Parity Closes ICO Service on New EU Data Rules

Parity's PICOPS service will be shut down on May 24 over incompliance with EU regulations.

by Marin Marinov
21 May • 3 min
In Regulation

Wallet and blockchain services provider Parity has decided to shut down its Parity ICO Passport Service (PICOPS), citing new European Union data rules, the company said on its website. The service, which allowed customers to associated a single Ethereum address with their identity to meet know your customer (KYC) requirements, will be closed on May 24, a day before EU Data Protection Regulation (GDPR) comes into force.

Parity has decided to dismantle PICOPS after researching if the service can comply with the new EU data rules:

However, as things stand the solutions we have identified restrict the service to a very limited set of features. Because of this, the significant resources required to make PICOPS GDPR-compliant, and the fact that PICOPS is not part of our core technology stack, we have decided to discontinue the service despite overwhelming market needs and demand,” the company said.

PICOPS is a passport for Initial Coin Offerings (ICO) that also enables owners of Ethereum wallets to check if the token offering complies with anti-money laundering (AML) measures in various jurisdictions. It provides ID background checks for verification if wallet users are part of the so-called restricted users: citizens of specific country that are in watchlists (e.g. Interpol Terrorism Watch List or EU visa watchlist ETIAS).

GDPR and the crypto world

Ethereum co-founder Vitalik Buterin called PICOPS closure a “sad development”. Many ICOs are built on Ethereum blockchain.

“This is very sad. A potentially very useful service in the Ethereum ecosystem discontinued due to GDPR issues,” Vitalik tweeted.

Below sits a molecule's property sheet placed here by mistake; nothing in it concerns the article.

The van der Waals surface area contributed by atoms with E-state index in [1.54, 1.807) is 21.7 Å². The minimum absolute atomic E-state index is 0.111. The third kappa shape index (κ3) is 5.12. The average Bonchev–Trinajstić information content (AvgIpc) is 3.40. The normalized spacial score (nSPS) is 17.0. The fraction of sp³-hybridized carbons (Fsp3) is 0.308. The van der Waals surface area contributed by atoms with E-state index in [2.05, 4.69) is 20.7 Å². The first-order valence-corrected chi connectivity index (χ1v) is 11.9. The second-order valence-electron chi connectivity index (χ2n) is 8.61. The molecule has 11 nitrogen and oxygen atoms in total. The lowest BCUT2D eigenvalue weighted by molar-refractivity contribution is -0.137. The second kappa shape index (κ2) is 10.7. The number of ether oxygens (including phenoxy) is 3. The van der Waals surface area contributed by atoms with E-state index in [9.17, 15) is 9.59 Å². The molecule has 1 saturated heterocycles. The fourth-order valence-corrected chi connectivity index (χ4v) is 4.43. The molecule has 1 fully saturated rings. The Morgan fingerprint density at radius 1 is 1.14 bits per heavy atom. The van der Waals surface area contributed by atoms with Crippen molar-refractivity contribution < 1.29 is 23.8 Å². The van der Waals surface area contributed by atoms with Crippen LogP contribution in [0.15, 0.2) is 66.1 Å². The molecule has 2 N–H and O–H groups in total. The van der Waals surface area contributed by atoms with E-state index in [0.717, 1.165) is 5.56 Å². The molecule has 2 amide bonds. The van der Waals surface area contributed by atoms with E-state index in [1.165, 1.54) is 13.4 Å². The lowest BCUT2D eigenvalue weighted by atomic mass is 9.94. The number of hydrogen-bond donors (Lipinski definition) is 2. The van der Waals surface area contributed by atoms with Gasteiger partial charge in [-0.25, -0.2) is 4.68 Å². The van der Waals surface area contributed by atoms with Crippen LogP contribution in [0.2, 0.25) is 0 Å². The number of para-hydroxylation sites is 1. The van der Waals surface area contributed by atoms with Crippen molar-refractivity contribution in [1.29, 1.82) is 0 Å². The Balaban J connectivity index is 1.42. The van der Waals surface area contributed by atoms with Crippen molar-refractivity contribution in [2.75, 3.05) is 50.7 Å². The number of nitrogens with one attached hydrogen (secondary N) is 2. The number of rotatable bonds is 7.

one clock and a calendar next to it

The blockchain technology, developed as a Distributed Ledger Technology (DLT), is the main problem concerning GDPR and the crypto sphere. The new EU regulation aims to protect European citizens' personal information by obliging companies to inform customers why, where and when they use their data and to erase such information if clients send a request (the so-called right to be forgotten).

DLT technology, however, makes nearly impossible to change the information, because a change in any piece of data would provoke changes to the block containing the data and to all subsequent blocks.

“On a tamper-proof ledger these rights [e.g. right to be forgotten] cannot, however, be easily implemented. It is safe to assume that at present most blockchains are not GDPR compliant because they are unable to implement these rights. A number of technological solutions are currently being developed that might facilitate this in the future, but we are not there yet,” Oxford University researcher Michele Fink said.

He also sees problems with data erasing:

“The problem is that unlike centralized controllers, nodes and data subjects cannot comply with GDPR obligations considering their limited influence over the information stored on the ledger”, Fink explained in an academic report.

Bitcoin (BTC), Ethereum (ETH) and Ripple (XRP) and other cryptocurrencies are developed on the blockchain technology.